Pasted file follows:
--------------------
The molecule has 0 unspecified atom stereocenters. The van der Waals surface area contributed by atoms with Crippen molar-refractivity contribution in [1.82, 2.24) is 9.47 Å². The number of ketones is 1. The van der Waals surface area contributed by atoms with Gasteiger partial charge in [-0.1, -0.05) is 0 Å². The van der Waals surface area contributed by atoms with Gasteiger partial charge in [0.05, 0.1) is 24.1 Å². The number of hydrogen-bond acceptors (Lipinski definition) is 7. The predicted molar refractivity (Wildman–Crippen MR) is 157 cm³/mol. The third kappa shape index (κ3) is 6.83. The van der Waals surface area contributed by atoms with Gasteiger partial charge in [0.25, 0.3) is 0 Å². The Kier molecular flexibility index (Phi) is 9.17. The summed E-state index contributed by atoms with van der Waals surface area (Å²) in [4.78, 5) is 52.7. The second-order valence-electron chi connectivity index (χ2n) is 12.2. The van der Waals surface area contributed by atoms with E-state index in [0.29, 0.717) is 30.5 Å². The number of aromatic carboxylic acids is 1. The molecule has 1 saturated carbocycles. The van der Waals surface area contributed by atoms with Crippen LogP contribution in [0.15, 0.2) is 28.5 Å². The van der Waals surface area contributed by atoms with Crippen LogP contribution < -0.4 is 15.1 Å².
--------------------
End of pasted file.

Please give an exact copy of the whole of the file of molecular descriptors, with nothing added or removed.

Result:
The molecule has 0 unspecified atom stereocenters. The van der Waals surface area contributed by atoms with Crippen molar-refractivity contribution in [1.82, 2.24) is 9.47 Å². The number of ketones is 1. The van der Waals surface area contributed by atoms with Gasteiger partial charge in [-0.1, -0.05) is 0 Å². The van der Waals surface area contributed by atoms with Gasteiger partial charge in [0.05, 0.1) is 24.1 Å². The number of hydrogen-bond acceptors (Lipinski definition) is 7. The predicted molar refractivity (Wildman–Crippen MR) is 157 cm³/mol. The third kappa shape index (κ3) is 6.83. The van der Waals surface area contributed by atoms with Gasteiger partial charge in [0.25, 0.3) is 0 Å². The Kier molecular flexibility index (Phi) is 9.17. The summed E-state index contributed by atoms with van der Waals surface area (Å²) in [4.78, 5) is 52.7. The second-order valence-electron chi connectivity index (χ2n) is 12.2. The van der Waals surface area contributed by atoms with E-state index in [0.29, 0.717) is 30.5 Å². The number of aromatic carboxylic acids is 1. The molecule has 1 saturated carbocycles. The van der Waals surface area contributed by atoms with Crippen LogP contribution in [0.15, 0.2) is 28.5 Å². The van der Waals surface area contributed by atoms with Crippen LogP contribution < -0.4 is 15.1 Å².